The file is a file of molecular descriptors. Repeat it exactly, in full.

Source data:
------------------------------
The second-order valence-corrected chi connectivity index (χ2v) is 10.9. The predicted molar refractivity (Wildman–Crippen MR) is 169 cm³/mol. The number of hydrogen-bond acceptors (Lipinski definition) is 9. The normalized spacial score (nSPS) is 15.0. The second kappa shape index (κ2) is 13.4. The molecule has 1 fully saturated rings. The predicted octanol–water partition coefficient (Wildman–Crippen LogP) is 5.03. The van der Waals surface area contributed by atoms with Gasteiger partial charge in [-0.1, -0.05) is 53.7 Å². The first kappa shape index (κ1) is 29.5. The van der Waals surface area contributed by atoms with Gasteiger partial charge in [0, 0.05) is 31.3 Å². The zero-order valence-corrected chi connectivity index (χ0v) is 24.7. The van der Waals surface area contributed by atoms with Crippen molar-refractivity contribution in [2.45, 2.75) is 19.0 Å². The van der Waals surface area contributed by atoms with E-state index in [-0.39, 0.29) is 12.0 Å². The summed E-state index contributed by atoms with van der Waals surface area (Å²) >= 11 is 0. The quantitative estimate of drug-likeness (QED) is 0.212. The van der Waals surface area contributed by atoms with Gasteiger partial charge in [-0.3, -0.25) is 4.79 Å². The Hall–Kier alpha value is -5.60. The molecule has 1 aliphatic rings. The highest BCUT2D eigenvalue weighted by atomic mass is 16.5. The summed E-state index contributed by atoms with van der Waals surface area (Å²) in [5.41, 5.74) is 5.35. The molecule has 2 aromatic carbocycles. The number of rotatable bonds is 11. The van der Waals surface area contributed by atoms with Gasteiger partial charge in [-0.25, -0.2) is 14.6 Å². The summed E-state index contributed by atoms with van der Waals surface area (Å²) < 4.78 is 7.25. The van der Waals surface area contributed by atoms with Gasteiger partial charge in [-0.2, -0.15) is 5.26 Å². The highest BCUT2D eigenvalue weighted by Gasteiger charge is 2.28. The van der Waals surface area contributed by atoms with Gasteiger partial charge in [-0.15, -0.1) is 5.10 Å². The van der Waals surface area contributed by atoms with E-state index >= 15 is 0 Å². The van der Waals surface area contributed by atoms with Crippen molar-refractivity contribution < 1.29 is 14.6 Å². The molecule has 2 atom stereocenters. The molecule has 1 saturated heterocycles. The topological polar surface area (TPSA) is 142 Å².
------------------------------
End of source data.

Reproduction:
The second-order valence-corrected chi connectivity index (χ2v) is 10.9. The predicted molar refractivity (Wildman–Crippen MR) is 169 cm³/mol. The number of hydrogen-bond acceptors (Lipinski definition) is 9. The normalized spacial score (nSPS) is 15.0. The second kappa shape index (κ2) is 13.4. The molecule has 1 fully saturated rings. The predicted octanol–water partition coefficient (Wildman–Crippen LogP) is 5.03. The van der Waals surface area contributed by atoms with Gasteiger partial charge in [-0.1, -0.05) is 53.7 Å². The first kappa shape index (κ1) is 29.5. The van der Waals surface area contributed by atoms with Gasteiger partial charge in [0, 0.05) is 31.3 Å². The zero-order valence-corrected chi connectivity index (χ0v) is 24.7. The van der Waals surface area contributed by atoms with Crippen molar-refractivity contribution in [2.45, 2.75) is 19.0 Å². The van der Waals surface area contributed by atoms with E-state index in [-0.39, 0.29) is 12.0 Å². The summed E-state index contributed by atoms with van der Waals surface area (Å²) >= 11 is 0. The quantitative estimate of drug-likeness (QED) is 0.212. The van der Waals surface area contributed by atoms with Gasteiger partial charge in [-0.3, -0.25) is 4.79 Å². The Hall–Kier alpha value is -5.60. The molecule has 1 aliphatic rings. The highest BCUT2D eigenvalue weighted by atomic mass is 16.5. The summed E-state index contributed by atoms with van der Waals surface area (Å²) in [5.41, 5.74) is 5.35. The molecule has 2 aromatic carbocycles. The number of rotatable bonds is 11. The van der Waals surface area contributed by atoms with Gasteiger partial charge in [-0.25, -0.2) is 14.6 Å². The summed E-state index contributed by atoms with van der Waals surface area (Å²) < 4.78 is 7.25. The van der Waals surface area contributed by atoms with Gasteiger partial charge in [-0.2, -0.15) is 5.26 Å². The highest BCUT2D eigenvalue weighted by Gasteiger charge is 2.28. The van der Waals surface area contributed by atoms with Gasteiger partial charge in [-0.15, -0.1) is 5.10 Å². The van der Waals surface area contributed by atoms with E-state index >= 15 is 0 Å². The van der Waals surface area contributed by atoms with Crippen molar-refractivity contribution < 1.29 is 14.6 Å². The molecule has 2 atom stereocenters. The molecule has 1 saturated heterocycles. The topological polar surface area (TPSA) is 142 Å².